A few years into his career, though, he began to have trouble with his throat and vocal organs. As time went by, the problem got gradually worse until he started to lose his voice altogether.

At first, Alexander did just what you or I would have done. He went to the doctor.

Knowing something of Alexander’s character I am reasonably certain he followed the doctor’s advice to the letter. But it didn’t help.

So, Alexander found the best voice coaches and acting coaches he could find, thinking there might be something wrong with his technique.

Knowing something of Alexander’s character I am reasonably certain he followed their advice to the letter. But it didn’t help.

By this time Alexander was worried. Despite all the medical help and educational help, the problem just kept getting worse, until he believed that he would have to give up his career.

One day he was offered what he called “a particularly attractive and important engagement”, which he was frankly afraid to accept. Can you imagine? You’ve spent years working at a career you love, honing your skills and building up a reputation. Then when your big break comes along you feel like you have to turn it down because you’re afraid your own body could let you down at any moment. That’s tough.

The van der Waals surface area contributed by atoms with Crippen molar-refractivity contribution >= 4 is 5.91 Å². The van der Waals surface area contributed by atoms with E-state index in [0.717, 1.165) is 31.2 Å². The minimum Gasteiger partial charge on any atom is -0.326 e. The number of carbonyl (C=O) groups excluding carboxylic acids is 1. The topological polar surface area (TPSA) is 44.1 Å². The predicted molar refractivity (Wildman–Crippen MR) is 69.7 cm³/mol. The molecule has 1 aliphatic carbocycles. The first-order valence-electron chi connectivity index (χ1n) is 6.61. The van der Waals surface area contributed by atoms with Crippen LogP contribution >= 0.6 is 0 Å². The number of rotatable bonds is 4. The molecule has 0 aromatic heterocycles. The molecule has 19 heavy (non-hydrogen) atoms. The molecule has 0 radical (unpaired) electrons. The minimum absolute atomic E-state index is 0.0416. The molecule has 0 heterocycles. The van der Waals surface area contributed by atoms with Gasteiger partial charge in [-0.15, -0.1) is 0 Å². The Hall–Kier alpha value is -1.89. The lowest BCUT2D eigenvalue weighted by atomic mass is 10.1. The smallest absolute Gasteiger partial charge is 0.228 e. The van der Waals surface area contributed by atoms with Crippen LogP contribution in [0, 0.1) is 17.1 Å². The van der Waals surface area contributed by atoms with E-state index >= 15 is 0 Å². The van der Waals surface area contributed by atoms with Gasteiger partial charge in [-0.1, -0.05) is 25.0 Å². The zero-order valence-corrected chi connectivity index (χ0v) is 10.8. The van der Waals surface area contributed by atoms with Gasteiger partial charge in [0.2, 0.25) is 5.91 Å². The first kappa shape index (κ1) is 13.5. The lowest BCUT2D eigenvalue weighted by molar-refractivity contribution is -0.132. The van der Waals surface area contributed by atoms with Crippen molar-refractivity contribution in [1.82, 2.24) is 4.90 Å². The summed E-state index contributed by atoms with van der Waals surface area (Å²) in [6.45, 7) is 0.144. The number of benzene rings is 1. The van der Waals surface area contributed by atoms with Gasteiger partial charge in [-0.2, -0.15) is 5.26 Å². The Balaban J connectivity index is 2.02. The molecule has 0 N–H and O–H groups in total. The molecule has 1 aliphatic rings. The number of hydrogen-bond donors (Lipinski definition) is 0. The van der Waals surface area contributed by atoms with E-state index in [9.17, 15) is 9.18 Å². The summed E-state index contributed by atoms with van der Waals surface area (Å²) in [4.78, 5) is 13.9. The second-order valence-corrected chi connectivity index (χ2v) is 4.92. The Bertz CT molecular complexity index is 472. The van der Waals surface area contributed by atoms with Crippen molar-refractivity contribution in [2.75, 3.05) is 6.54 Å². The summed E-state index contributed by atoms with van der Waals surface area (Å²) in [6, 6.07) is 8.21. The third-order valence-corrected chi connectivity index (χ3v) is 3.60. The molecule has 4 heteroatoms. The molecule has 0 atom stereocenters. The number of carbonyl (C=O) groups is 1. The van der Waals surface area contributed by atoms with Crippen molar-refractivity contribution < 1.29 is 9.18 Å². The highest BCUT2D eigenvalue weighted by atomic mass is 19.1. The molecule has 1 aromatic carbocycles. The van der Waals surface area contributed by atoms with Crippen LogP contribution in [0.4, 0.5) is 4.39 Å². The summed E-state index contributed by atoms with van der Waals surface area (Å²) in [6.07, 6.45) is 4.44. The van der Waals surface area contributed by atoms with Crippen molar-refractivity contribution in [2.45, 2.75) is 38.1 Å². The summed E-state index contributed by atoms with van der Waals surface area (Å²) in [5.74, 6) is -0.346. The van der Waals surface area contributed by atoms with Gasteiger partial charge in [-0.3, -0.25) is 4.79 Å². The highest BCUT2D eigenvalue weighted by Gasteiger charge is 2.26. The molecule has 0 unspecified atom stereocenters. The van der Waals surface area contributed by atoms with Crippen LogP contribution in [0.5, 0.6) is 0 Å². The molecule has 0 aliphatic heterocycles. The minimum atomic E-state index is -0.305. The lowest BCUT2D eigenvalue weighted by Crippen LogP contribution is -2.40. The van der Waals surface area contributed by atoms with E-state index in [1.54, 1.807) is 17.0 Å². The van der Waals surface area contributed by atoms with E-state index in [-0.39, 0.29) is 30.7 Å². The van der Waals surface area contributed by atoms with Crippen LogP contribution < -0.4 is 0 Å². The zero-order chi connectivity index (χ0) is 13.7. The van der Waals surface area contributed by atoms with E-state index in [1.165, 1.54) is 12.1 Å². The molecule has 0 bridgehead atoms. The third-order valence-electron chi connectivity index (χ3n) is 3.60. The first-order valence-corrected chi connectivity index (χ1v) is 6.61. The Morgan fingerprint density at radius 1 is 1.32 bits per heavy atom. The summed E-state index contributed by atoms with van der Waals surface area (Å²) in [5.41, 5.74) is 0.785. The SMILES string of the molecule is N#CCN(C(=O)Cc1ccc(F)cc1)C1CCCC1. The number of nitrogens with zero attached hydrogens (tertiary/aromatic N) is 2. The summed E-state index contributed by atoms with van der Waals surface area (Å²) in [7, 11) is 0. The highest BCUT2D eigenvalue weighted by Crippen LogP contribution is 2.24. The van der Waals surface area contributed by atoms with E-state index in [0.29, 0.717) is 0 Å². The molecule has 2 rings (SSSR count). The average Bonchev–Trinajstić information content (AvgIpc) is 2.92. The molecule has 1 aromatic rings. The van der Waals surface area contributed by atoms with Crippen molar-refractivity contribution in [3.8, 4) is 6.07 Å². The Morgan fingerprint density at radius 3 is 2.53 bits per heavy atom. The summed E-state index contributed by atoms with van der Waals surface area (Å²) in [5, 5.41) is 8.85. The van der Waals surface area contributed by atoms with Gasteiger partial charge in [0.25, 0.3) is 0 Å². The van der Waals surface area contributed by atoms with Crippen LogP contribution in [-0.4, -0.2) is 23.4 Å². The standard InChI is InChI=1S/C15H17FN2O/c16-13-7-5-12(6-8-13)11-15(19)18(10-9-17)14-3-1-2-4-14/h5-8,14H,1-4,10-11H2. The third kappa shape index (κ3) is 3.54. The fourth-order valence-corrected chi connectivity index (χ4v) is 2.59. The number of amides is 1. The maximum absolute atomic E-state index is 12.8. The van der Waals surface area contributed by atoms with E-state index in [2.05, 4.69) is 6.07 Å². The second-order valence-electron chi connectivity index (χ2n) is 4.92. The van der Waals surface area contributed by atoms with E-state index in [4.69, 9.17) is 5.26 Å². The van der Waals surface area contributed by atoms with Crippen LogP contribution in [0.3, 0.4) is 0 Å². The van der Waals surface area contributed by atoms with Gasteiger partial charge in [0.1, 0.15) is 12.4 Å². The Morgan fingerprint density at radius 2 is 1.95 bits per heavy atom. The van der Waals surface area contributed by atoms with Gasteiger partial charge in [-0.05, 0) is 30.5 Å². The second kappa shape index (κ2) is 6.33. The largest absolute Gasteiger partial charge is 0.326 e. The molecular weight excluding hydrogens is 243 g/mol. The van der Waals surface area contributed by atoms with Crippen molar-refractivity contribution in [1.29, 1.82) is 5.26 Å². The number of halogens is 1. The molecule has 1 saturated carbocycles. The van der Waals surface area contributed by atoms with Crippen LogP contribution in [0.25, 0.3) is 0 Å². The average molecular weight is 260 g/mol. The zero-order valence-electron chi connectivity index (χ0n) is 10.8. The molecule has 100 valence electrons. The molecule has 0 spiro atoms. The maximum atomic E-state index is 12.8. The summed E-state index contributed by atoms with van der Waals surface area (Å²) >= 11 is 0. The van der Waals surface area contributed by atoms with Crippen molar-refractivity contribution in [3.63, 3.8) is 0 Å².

He saw his doctor again. The doctor examined him again and said that if he rested his voice and didn’t recite for two weeks, while following a prescribed treatment, then his voice would be fine. (We don’t know what the treatment was, but we do know that rest was a significant part of it, and that’s the part that’s going to be important)

The ‘solution’ that didn’t work
Alexander accepted this advice, and I’m willing to bet he said almost nothing during the following weeks. His condition improved and he was soon feeling optimistic enough to take the gig. By the time of his recital his voice seemed to be back to normal. But before he was half-way through his program his voice began to fail, and by the end of the evening he could barely speak.

Alexander saw his doctor the next day and asked what he thought they should do about it. The doctor didn’t have anything much to offer except to continue the treatment, but Alexander wasn’t having any of this. He pointed out that he had followed the doctor’s instructions and had not used his voice during the treatment, but that as soon as he had gone back on stage the problem had returned.

The question that did
It was at this moment that Mr Alexander asked an extraordinary question. An extraordinarily powerful question. It is the question that began Alexander’s journey and therefore began the Alexander Technique. And it is a question that all of us must ask ourselves if we want to do what Alexander did. He said: